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Ok Jesus Is Better, What the Heck Do I Do Now? An Open Letter after the Gathering

The unique thing about giving a gathering talk or sermon or whatever you may call it, is that it is a one-shot event. It is there, and then it is done. Unlike a pastor who might follow up with next week’s sermon or a small group that would circle back around to more fully address the conversation, a gathering is a one-time thing.

If you were at the Gathering this Sunday, you know (or I hope you know) that I was trying to communicate in an effective manner how much better and truer Jesus and the Gospel are than the lies we might tell ourselves. In doing so I knew I wouldn’t have the time nor was it appropriate for me to fully launch into an explanation of the realities of the Christian life, but if I wasn’t clear enough on Sunday, I want to reiterate this: life does not get easier.

When I talked about the moment God met me at “Eternity’s Gate,” I was telling the truth. That really happened. What didn’t happen, however, was an immediate change where I no longer had struggle or hardship. It was a turning point, but the battle raged on nonetheless. It was a moment of clarity, but it wasn’t as if darkness was forever removed from my gaze. God promises us himself, not a ‘better’ life. Often, it will actually be harder.

So, what is one to do then? First, I would say this, if you aren’t a Christian, do not convince yourself that you can work your way to Christ. The Bible says ask, seek, and you will find. (Matthew 7:7). It doesn’t say work and implement principles and you will get there. Remember John 10:9 where Jesus says “I am the door. If anyone enters by me, he will be saved and will go in and out and find pasture.” Seek God, not his things.

With that being said, we should pursue Christ. We should live with God. This then is where the interesting dual nature of the Christian life comes in. For the Christian, you are justified and saved by Christ and it is not of your own work (Ephesians 2:8-10), but we still have work to do (verse 10). The Christian life requires work and discipline. The solution to this predicament is not a perfect balance of grace and works, it is the Gospel itself. We don’t stop working because we are saved by grace (Romans 6:1-2). At the same time, we fight not to win, but because the war is won. We press on from a position of victory because we have been saved by grace.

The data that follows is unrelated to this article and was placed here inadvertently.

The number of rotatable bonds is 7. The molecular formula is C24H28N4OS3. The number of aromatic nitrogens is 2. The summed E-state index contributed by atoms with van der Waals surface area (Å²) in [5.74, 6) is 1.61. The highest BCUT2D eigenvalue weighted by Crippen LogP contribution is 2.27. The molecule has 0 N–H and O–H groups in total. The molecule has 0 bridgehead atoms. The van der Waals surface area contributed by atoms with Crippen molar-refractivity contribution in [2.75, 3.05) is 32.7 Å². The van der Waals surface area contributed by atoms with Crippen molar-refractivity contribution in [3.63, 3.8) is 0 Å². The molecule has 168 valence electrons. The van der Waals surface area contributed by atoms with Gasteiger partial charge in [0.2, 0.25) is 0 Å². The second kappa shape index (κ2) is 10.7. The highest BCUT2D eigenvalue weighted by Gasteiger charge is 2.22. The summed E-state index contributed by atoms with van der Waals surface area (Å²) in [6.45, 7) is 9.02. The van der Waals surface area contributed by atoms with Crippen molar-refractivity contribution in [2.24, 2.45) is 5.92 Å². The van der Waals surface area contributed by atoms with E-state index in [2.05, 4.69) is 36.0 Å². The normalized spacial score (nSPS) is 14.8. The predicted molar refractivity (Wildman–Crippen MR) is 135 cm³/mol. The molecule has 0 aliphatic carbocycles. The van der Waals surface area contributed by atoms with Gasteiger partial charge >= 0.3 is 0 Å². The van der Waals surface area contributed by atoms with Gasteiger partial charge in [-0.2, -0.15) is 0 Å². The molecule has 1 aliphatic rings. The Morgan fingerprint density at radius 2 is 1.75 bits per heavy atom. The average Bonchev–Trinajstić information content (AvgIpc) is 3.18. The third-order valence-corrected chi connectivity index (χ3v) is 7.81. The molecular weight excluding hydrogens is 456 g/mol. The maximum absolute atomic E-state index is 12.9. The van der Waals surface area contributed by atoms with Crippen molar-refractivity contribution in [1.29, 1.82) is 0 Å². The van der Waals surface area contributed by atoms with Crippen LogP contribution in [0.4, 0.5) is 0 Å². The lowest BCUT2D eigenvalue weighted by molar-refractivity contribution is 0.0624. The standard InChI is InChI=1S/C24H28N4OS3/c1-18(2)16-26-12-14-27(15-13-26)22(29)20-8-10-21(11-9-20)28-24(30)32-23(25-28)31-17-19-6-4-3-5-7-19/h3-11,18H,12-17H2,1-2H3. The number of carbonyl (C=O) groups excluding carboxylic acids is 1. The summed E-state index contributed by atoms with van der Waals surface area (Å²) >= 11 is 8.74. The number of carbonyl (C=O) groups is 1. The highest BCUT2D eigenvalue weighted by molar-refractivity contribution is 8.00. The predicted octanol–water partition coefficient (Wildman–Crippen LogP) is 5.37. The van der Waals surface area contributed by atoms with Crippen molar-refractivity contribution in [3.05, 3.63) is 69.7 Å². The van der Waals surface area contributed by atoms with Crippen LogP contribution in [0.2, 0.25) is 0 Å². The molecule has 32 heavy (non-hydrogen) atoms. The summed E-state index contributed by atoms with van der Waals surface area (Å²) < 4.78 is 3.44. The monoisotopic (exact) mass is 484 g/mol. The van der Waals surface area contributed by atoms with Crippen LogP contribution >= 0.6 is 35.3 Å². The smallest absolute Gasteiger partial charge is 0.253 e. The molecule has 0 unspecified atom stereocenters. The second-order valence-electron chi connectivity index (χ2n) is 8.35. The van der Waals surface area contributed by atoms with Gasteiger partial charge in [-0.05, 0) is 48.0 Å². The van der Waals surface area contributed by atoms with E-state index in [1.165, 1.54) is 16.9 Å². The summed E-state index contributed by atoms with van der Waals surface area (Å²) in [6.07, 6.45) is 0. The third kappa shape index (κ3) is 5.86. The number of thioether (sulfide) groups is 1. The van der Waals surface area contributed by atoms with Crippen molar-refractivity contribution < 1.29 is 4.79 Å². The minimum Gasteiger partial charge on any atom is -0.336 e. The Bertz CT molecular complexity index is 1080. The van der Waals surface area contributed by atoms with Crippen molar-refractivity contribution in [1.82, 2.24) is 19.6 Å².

1 Corinthians 15:54-58 “When the perishable puts on the imperishable, and the mortal puts on immortality, then shall come to pass the saying that is written: “Death is swallowed up in victory. O death, where is your victory? O death, where is your sting?” The sting of death is sin, and the power of sin is the law. But thanks be to God, who gives us the victory through our Lord Jesus Christ. Therefore, my beloved brothers, be steadfast, immovable, always abounding in the work of the Lord, knowing that in the Lord your labor is not in vain.”

Ok so how do you live with God? Well good question. I’m still trying to actually figure that out. I will say however, that while my original thoughts aren’t normally that great, I am a decent purveyor of other saint’s thoughts on the Christian life that have helped me. Here are a few resources you might find useful and God forbid, that you might enjoy as well.

What is Christianity and what is the Gospel:

1 Corinthians 15

Mere Christianity by C.S. Lewis

Thoughts on living the Christian life (in exponential order of easiest to read to hardest to read):

What if Jesus was Serious? By Skye Jethani (literally half pictures)

Knowing God by J.I. Packer (not difficult to read)

The Screwtape Letters by C.S. Lewis

Confessions by Augustine (Translated from Latin but worth your time)

How to Pray:

What if Jesus was Serious About Prayer? By Skye Jethani (again, half pictures)

In closing, thank you to all of you have reached out with kind words and your own stories. I value them greatly.

“Now may the Lord of peace himself give you peace at all times in every way. The Lord be with you all.”


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